Wednesday, February 6, 2019

Gutenberg to BuzzFeed, ‘theatre of information’ changes, and so do we

 Gutenberg Bible, Beinecke Rare Book and Manuscript Library, Yale University

     Gutenberg went bankrupt.
     Forgive me for leaping to today’s point so abruptly. But I want to get that on the table right away, for those readers who shrug after a few lines and rush off to “Pearls Before Swine.”
     That fact is important, yet overlooked. The average reader is vaguely aware that Johannes Gutenberg was a 15th-century German who printed the first book using moveable type, a Bible, now rare — 49 copies, to be exact. (So rare, there are none in Illinois: two pages at the Newberry Library; one at The Art Institute. Otherwise, the nearest copy is at Indiana University.)
     They do not know that Gutenberg started printing Bibles in March 1455 and by November had gone bankrupt and lost his printing press.
     I mention this now, in this moment, as digital media is being rattled by failure and mass firings: 1,000 employees sacked in recent weeks at BuzzFeed, AOL, HuffPost and Vice Media. Newspapers are shedding staff, as technology relentlessly undercuts the established order, and nobody can figure out how to stop the process. Flash: We can’t. The old way is over. A few living fossils might survive; I’m hoping to become the horseshoe crab of Chicago media. But generally, we’re sailing off into a new world and never going back.
     BuzzFeed, et al., are in the same business Gutenberg was in — selling words for money — and grasping his struggles might give us insight into our own.
     Gutenberg’s Bibles were expensive — 20 gulden, when a stone house in Mainz went for 80 gulden. Think $100,000 in today’s money. Printing these books took time, and getting the monasteries who bought copies to pony up took even longer. The new product worked — people wanted printed books — but money was slow in coming.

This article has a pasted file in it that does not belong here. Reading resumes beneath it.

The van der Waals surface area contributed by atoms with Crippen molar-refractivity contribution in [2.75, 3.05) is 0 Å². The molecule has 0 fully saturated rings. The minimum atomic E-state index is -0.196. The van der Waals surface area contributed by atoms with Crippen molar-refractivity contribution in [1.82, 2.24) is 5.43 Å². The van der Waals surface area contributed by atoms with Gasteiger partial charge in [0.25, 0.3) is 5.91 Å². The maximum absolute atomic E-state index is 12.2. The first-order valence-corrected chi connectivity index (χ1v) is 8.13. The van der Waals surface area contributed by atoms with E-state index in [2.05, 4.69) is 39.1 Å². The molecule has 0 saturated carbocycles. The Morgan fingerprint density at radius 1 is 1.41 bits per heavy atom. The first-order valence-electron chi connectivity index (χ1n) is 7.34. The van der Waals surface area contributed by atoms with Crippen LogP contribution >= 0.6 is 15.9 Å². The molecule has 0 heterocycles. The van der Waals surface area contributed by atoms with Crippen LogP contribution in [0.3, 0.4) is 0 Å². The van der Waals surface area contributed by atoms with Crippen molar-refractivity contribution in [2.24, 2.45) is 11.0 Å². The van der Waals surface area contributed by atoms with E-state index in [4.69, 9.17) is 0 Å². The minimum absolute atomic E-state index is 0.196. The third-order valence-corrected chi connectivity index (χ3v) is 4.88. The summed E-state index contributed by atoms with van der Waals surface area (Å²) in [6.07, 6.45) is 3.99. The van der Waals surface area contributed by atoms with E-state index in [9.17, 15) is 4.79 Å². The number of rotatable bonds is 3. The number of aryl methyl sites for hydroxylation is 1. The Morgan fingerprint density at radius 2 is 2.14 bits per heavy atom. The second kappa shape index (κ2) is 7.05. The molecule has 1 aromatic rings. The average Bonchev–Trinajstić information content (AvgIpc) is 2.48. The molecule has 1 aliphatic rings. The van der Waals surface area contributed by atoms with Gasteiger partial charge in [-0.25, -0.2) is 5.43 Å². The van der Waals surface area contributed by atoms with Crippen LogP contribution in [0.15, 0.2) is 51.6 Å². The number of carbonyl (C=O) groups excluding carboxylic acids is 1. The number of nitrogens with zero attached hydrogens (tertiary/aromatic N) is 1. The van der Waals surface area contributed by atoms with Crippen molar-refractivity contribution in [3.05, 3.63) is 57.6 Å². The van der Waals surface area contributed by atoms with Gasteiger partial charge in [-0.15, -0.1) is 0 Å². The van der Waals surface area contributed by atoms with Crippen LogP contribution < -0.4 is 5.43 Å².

Sound familiar? Early printers struggled to figure out how to keep their heads above water.

To continue reading, click here.


  1. Great column. This is a fleshed-out, well-researched version of a thought that's occurred to me numerous times. Giving more people access to information via print was revolutionary and strongly resisted, and the same is true of the internet.

    BTW, whenever I see a page from a Gutenberg Bible, I always wonder how anyone could actually read that thing.

  2. The thought of reading the bible cover to cover is so daunting it makes me grateful for never having the urge to attempt it. To produce the plates Gutenberg used had to be an excruciatingly laborious process. I can't imagine he made many more than the 49 volumes in existence today. How many characters did he have to produce, then manipulate in the 8 months of the project? Guess it was a labor of love. Ironic though that this beginning of the printed page involved a fictional book passed off as truth and the demise of the printed page is ushering in the era of fake news. Keep those fingernails strong, Neil, you're going to have to hold on tight. Hope it's some comfort that a lot of us are rooting for you.

  3. His first financial success was, I believe, printing of Missals, relatively small volumes the Church bought in volumes. Printing that Bible could not have been an economic undertaking.


  4. What did all the monks do after losing their jobs as copyists?


  5. I wonder if you'd seen the story "The New York Times Co. Reports $709 Million in Digital Revenue for 2018". ( They report that digital ad revenue has surpassed print ad revenue. From the article: "“Our appeal to subscribers — and to the world’s leading advertisers — depends more than anything on the quality of our journalism,” Mr. Thompson said in the statement. “That is why we have increased, rather than cut back, our investment in our newsroom and opinion departments. We want to accelerate our digital growth further, so in 2019, we will direct fresh investment into journalism, product and marketing.”

    Seems like they're doing fine!


Comments are vetted and posted at the discretion of the proprietor.